Living Well with Parkinson’s Disease: Understanding Treatment Options

In our first blog entry, we talked about four basic steps that can help patients fight some of the symptoms of Parkinson’s Disease (PD). Eating a well-balanced diet, exercising, and getting plenty of sleep can have a significant impact for some people. For others, more aggressive steps may be needed. Here are four treatments that... Read more »

In our first blog entry, we talked about four basic steps that can help patients fight some of the symptoms of Parkinson’s Disease (PD). Eating a well-balanced diet, exercising, and getting plenty of sleep can have a significant impact for some people. For others, more aggressive steps may be needed. Here are four treatments that may be beneficial. Keep in mind that every case of PD is different so it’s very important to work closely with your Parkinson’s specialist to understand each treatment, its effectiveness, side effects, and appropriateness for you.

  1. Medication. Remember what we said before about good attitude, good nutrition and good sleep. Without tough mindedness and good hydration, nutrition and exercise, the medications alone will not help as much. Medications are sometimes very powerful and can relieve some but not all problems. Each person is different, and when and how much medication is best will vary a lot. Medications mostly work for PD by enhancing the dopamine in the brain. Dopamine makes us feel better and move more normally—it helps send the messages from our brain cells to our muscles. Medicines that contain levodopa help us make more dopamine, and medicines like selegiline, rasagiline, entacapone, and carbidopa help to preserve the effectiveness of levodopa and dopamine. Medicines like pramipexole, ropinirole, rotigotine, and apomorphine all imitate the actions of dopamine. Many other medications can help in other ways. Recent studies suggest that it is best to keep the use of medications down to what is really needed, and to include physical and social activities and a more holistic approach as much as possible. Overuse of higher dosages too early may lead to more problems, and the subsequent need for more medications. To me this is like spicy taco sauce—the more you use, the more you need to get the same kick. The brain’s chemistry does tend to shift with reliance on medications like sleeping pills, sedatives, and pain-killers. So the best approach in my opinion is to use only what is really needed or a little less, and work on keeping healthy as long as possible. However, eventually more medications will be needed. The ultimate goal is what is best for the individual patient in terms of achieving the best quality of life for the longest possible duration. This is why it makes sense to be under the care of a specialist.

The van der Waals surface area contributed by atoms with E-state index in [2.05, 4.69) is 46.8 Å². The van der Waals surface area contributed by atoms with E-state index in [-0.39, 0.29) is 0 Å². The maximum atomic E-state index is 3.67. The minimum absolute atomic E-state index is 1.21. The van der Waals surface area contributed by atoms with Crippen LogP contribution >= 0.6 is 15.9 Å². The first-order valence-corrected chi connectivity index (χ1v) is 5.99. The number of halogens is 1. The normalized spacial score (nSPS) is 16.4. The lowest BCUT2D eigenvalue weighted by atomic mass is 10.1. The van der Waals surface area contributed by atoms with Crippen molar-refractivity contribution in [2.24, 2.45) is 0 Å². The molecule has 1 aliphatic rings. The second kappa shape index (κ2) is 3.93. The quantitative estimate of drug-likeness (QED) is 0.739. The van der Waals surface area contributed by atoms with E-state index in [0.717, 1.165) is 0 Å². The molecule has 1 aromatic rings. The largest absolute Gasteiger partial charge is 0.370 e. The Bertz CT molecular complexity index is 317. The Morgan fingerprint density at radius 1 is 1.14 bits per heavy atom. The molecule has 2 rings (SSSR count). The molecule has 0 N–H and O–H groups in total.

2. Understand medication side effects. There are many possible side effects of the above medications but with expert management, they are usually limited. It is important for the patients and caregivers to understand potential side effects. They include nausea, tightness of some muscles, fidgety swaying movements, confusion, drowsiness, and other problems like inappropriate thrill seeking behaviors. Most of these problems can be significantly improved by adjusting medicines. This blog isn’t long enough to go into all the possibilities, but again, a PD specialist can help sort it all out.
  3. Botox can help with some symptoms. Some muscle stiffness or dystonia can be helped by injections of botulinum toxin (Chemodenervation), which can relax the overactive muscle(s) and restore better function, and these effects usually last for about three months. The same injections near saliva glands in the mouth can also reduce the amount of drooling that some patients have. The underlying problem in most cases of drooling is related to the tendency in PD to keep the mouth open, lower the head, and not swallow very often.
  4. Surgery is an option for some. Some patients cannot be adequately helped by medications or there may be intolerance to medications and therapies, and such patients can be good candidates for Deep Brain Stimulation (DBS) surgery. Tremors that are refractory to therapy are a good example. Such surgery has limitations and complications, but when used wisely in carefully selected patients the results are often excellent. Dementia, hallucinations, or atypical forms of Parkinsonism usually are signs that DBS may not be very helpful.

I want to emphasize again that there’s no “one-size-fits-all” approach for a disease as complicated as Parkinson’s. These treatments work for some people, but not others. That’s why it’s important to be involved in your own health care and to work closely with a PD specialist.

John M. Bertoni, M.D., Ph.D.

Director

Parkinson’s Disease Clinic

To connect with Dr. Bertoni or a member of the Movement Disorders program team call (402) 559-8600 or visit us on the web at  NebraskaMed.com/Neuro/Movement-Disorders.

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